“Sitting on Top of the World” is a country blues song that Walter Vinson and Lonnie Chatmon wrote. Vinson and Chatmon were the original members of the Mississippi Sheiks. In the year 1930, Mississippi Sheiks were the first to record “Sittin’ on Top of the World”. One morning, according to Walter, he composed the song after playing at a white dance in Greenwood, Mississippi. Since then, the track became a popular crossover hit for the band. As a result, in 2008, the song became an inductee into the Grammy Hall of Fame.
Here is a good version of or “Sittin’ on Top of the World” by Bob Wills and His Texas Playboys (Live 48)
Through the years, “Sitting on Top of the World” has become a standard of traditional American music. Several artists have widely recorded the tune in a variety of different styles – folk, blues, country, bluegrass, rock. Often, the covers have great variations and/or additions to the original verses and lyrics. Originally, the lyrics of the song suggest a philosophic optimism in the face of emotional setbacks. In addition, several say that the song is a simple yet elegant distillation of blues.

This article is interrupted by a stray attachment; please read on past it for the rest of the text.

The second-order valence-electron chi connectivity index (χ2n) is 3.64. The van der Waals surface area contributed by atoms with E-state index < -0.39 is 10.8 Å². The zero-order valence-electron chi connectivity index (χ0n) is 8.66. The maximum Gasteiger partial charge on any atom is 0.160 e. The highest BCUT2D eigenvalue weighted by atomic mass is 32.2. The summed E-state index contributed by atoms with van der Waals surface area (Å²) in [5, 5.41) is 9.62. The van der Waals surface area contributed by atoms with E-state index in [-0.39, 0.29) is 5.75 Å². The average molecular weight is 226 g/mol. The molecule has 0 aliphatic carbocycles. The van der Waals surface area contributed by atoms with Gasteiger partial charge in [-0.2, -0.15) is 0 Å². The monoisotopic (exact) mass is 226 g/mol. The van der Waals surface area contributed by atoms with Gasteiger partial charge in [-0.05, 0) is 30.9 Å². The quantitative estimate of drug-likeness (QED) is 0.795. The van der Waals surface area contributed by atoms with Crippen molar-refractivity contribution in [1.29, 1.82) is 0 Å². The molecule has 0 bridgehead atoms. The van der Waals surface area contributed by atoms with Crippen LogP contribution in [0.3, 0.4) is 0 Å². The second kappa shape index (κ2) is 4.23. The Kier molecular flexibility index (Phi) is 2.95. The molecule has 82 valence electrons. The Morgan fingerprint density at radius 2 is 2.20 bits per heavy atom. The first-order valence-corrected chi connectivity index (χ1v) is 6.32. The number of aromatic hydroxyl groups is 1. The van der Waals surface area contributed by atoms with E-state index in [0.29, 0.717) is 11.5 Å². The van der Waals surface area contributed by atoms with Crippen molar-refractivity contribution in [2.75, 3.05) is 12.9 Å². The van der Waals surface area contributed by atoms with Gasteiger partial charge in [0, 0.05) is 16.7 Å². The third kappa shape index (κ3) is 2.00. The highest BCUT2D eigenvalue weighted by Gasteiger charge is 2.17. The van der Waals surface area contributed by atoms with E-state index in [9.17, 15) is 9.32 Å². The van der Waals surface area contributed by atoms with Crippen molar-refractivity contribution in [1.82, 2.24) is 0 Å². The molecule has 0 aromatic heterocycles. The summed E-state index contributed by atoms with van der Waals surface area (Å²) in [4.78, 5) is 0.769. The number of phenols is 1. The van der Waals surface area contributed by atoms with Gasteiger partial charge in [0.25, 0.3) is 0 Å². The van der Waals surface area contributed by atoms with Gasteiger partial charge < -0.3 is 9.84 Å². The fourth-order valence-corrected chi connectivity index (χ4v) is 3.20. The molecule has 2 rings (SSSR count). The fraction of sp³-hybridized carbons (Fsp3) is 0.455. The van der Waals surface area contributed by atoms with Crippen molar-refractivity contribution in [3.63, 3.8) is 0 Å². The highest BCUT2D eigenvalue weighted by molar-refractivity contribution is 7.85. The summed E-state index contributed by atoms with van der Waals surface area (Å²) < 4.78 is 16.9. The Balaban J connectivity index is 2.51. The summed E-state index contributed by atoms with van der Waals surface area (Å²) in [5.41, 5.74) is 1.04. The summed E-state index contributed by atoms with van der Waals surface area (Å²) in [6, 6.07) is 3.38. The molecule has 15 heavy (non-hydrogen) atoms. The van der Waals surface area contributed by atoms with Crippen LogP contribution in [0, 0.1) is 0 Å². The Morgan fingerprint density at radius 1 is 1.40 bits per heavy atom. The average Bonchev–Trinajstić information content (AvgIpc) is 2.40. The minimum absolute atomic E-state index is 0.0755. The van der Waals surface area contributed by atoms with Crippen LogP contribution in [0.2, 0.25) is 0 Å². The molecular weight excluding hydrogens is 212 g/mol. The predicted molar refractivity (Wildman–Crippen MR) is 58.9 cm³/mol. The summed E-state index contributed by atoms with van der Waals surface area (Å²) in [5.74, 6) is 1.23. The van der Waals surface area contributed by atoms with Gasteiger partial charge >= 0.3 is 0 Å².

To cite an example, Howlin’ Wolf recorded “Sittin’ on Top of the World” sometime 1957. When published, it was under his birth-name Chester Burnett. His version is well-known and widely used. This was Cream’s recorded version in 1968.
What is the difference? Howlin’ shortened the song to just three verses. The first and third verses are similar to the second and fifth verses of the Mississippi Sheiks’ song. The middle verse of Wolf’s version goes:
Worked all the summer, worked all the fall
Had to take Christmas, in my overalls
This was not a part of the 1930 original. However, it appeared in the recording made by Ray Charles in 1949.
Lastly, Willie Nelson also recorded “Sitting on Top of the World” from the 2009 Willie and the Wheel album.
Bob Willis, sittin' on the top of the world